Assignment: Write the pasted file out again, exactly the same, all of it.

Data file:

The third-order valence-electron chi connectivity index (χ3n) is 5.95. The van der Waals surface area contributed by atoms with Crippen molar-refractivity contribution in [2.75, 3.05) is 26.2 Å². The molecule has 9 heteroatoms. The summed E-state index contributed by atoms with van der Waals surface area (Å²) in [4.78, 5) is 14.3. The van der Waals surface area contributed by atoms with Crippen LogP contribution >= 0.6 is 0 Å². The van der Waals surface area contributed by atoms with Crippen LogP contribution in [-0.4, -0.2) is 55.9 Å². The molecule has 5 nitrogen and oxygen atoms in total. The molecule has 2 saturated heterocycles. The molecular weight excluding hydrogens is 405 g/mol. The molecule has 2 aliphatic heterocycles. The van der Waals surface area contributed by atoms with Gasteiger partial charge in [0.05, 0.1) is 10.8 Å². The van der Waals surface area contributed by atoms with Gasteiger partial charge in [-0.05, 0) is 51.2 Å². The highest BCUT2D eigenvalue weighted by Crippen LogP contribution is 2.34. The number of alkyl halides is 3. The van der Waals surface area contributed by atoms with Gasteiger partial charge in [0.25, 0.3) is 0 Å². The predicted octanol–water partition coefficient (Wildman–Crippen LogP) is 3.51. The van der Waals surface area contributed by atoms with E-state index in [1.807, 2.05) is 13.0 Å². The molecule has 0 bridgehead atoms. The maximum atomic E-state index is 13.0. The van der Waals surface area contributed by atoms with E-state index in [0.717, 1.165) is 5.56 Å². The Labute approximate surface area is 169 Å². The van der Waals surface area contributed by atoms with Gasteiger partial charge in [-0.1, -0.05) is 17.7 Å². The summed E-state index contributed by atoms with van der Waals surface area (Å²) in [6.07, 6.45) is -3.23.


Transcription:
The third-order valence-electron chi connectivity index (χ3n) is 5.95. The van der Waals surface area contributed by atoms with Crippen molar-refractivity contribution in [2.75, 3.05) is 26.2 Å². The molecule has 9 heteroatoms. The summed E-state index contributed by atoms with van der Waals surface area (Å²) in [4.78, 5) is 14.3. The van der Waals surface area contributed by atoms with Crippen LogP contribution >= 0.6 is 0 Å². The van der Waals surface area contributed by atoms with Crippen LogP contribution in [-0.4, -0.2) is 55.9 Å². The molecule has 5 nitrogen and oxygen atoms in total. The molecule has 2 saturated heterocycles. The molecular weight excluding hydrogens is 405 g/mol. The molecule has 2 aliphatic heterocycles. The van der Waals surface area contributed by atoms with Gasteiger partial charge in [0.05, 0.1) is 10.8 Å². The van der Waals surface area contributed by atoms with Gasteiger partial charge in [-0.05, 0) is 51.2 Å². The highest BCUT2D eigenvalue weighted by Crippen LogP contribution is 2.34. The number of alkyl halides is 3. The van der Waals surface area contributed by atoms with Gasteiger partial charge in [0.25, 0.3) is 0 Å². The predicted octanol–water partition coefficient (Wildman–Crippen LogP) is 3.51. The van der Waals surface area contributed by atoms with E-state index in [1.807, 2.05) is 13.0 Å². The molecule has 0 bridgehead atoms. The maximum atomic E-state index is 13.0. The van der Waals surface area contributed by atoms with E-state index in [0.717, 1.165) is 5.56 Å². The Labute approximate surface area is 169 Å². The van der Waals surface area contributed by atoms with Gasteiger partial charge in [-0.1, -0.05) is 17.7 Å². The summed E-state index contributed by atoms with van der Waals surface area (Å²) in [6.07, 6.45) is -3.23.